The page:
I dimly remember an old black box camera in the house when I was very young. That would be in the late 1940’s. I remember playing with it. The shutter was tripped by a little piece of metal sticking out the side at the front. Fixed focus, roll film, no aperture adjustment, it was a pretty simple affair. I can’t remember what prompted me to ask for a camera for myself but for my birthday one year, in response to a question about what I would like for a gift, I asked for a camera. Why I did that is lost to memory. This was around the time I was 8 years old so I imagine it was in 1949 or 50. I had shown no interest in photography because she was surprised I was interested. In due course she bought me a Brownie Hawkeye. This was my first camera.

Hawkeye Camera

The Hawkeye was made by Kodak, first being sold in 1949. Production continued until1961. It used 620 film and produced a 2 1/4” by 2 1/4” negative. The manual that came with the camera said that images were sharp from 5 feet to infinity. (Sharp can be a relative term.) 

For one so young it was a formidable instrument. The cost of film and the complexity of having it processed meant that I took few pictures. But I loved that camera and I spent hours looking inside it, playing with the shutter, and using the lens to cast images on tissue paper held across the film plane (back off the camera) and marveling at the projection. I learned much from my first camera that stayed with me for years.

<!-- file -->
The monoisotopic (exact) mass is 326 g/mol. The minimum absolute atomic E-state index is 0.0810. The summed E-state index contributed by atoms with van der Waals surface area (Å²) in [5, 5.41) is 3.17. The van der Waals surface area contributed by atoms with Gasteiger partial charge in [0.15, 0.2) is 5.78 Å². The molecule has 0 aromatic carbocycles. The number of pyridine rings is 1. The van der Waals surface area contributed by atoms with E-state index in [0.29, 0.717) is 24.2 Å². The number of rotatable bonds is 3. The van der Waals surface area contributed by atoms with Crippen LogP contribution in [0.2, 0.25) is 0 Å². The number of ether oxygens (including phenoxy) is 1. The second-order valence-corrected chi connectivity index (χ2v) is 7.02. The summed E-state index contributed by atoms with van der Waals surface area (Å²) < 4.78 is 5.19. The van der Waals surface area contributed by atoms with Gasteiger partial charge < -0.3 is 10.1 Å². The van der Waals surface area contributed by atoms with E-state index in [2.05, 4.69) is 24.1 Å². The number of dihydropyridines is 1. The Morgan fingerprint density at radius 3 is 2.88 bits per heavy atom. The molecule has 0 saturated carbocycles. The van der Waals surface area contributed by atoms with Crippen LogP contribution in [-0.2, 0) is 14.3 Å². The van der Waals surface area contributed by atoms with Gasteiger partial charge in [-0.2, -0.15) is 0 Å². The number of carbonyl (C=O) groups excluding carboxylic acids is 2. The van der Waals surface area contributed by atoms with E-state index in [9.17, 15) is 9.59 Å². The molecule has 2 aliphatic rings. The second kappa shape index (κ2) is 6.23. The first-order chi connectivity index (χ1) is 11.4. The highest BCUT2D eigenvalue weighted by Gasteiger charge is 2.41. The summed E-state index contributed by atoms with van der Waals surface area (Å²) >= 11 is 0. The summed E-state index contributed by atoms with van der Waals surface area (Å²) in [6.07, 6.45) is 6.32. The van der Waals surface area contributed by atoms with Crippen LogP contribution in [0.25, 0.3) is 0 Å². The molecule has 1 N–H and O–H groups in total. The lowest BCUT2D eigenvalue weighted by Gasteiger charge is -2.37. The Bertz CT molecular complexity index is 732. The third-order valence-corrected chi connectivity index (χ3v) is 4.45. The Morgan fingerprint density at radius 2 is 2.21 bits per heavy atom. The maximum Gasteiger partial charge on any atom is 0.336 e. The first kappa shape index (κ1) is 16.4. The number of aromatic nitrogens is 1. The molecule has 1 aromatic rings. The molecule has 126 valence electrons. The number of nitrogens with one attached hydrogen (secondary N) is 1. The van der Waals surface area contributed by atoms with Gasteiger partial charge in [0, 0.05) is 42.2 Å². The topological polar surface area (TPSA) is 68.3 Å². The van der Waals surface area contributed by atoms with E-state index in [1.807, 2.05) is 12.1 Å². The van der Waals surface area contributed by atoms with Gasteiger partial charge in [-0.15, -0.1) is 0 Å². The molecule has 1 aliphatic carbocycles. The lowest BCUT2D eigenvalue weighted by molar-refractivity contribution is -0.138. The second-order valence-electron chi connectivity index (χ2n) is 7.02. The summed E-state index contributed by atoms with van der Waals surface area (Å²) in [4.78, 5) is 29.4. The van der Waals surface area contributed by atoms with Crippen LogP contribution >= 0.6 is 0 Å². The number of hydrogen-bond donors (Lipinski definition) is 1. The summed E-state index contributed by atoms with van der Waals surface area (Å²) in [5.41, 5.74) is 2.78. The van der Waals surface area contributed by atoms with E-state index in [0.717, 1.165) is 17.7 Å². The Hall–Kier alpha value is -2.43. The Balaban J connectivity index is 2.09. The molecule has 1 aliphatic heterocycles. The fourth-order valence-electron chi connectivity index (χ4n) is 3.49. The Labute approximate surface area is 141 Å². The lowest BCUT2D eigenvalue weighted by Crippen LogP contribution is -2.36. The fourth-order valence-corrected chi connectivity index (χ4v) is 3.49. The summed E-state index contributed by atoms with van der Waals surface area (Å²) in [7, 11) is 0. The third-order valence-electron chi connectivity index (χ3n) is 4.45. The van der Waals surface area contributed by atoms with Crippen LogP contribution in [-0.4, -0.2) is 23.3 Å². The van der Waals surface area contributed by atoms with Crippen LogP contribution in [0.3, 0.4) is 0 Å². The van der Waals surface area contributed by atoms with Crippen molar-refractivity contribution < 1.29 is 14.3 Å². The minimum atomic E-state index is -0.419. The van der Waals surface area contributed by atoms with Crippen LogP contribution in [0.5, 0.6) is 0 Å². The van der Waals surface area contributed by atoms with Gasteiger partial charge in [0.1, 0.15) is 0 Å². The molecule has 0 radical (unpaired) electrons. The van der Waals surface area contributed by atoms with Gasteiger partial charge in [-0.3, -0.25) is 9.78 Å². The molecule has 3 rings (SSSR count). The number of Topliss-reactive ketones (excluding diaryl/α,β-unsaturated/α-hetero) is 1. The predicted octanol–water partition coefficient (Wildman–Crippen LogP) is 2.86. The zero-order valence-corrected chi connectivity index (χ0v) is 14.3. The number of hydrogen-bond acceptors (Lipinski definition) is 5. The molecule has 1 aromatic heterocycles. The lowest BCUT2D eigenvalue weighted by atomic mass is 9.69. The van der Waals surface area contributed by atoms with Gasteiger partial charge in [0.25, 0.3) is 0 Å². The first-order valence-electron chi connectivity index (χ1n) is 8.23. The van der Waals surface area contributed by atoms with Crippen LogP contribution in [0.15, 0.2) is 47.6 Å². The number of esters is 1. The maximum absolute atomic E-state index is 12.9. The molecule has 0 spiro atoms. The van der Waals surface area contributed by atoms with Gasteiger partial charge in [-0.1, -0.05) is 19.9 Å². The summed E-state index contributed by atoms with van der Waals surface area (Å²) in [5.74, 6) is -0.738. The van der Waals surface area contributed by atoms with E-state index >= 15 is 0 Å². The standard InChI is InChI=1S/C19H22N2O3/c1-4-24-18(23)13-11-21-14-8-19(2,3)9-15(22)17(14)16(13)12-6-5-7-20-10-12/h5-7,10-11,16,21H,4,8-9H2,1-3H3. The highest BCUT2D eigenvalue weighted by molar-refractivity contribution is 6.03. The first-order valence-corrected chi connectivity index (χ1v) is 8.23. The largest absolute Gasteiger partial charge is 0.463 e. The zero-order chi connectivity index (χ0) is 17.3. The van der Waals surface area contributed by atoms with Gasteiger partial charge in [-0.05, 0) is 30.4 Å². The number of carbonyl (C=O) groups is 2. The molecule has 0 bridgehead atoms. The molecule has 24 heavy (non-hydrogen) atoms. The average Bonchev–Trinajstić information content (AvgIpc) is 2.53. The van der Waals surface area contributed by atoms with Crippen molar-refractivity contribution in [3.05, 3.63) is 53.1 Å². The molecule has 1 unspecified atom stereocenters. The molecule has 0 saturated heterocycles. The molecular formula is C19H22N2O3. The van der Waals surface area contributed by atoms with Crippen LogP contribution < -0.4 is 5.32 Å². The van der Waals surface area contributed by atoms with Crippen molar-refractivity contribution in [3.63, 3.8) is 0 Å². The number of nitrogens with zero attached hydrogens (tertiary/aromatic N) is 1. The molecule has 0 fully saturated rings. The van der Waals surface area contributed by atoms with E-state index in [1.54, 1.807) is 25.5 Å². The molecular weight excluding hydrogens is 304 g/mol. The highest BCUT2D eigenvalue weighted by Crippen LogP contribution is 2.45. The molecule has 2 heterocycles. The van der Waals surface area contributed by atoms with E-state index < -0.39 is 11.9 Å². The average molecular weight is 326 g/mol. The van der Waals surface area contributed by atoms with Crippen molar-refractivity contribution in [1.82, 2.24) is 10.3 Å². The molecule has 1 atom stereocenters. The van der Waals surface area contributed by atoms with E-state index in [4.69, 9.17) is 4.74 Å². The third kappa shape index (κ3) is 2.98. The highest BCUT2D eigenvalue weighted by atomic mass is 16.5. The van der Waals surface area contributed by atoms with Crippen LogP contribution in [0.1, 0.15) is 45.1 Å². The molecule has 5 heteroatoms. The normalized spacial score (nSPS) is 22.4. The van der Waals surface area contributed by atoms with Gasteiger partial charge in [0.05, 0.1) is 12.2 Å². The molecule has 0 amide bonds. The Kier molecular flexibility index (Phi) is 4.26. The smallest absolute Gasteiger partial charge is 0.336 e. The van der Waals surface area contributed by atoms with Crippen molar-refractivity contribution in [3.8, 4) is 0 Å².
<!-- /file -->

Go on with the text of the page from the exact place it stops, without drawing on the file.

I learned another lesson from that Brownie: I learned that in the right hands it could take a good picture. Any camera could. It was later on when I was developing and enlarging pictures that a friend approached me to make a print for him. He had taken a picture of his car and wanted me to do a print for him to frame. He had taken the picture with his Brownie Hawkeye.

I never did it, feeling that nothing good could come from such a camera. By then I was into 35mm cameras with superior optics and focusing ability. But one day he presented me with the picture he had obtained from the drug store (in those days you got your film developed and prints done through a drug store). There was his car, in sharp detail on tree lined city street. But the foreground and the trees overhead where gently and beautifully diffuse, almost glowing. There was a natural vignette. The car in all its detail was framed in a wonderful halo of light. It was beautiful.

Here was an image that we would photoshop for hours to get the effects he had achieved with his little Kodak. To this day, I know that good photographs come from a good photographer and that the camera is secondary.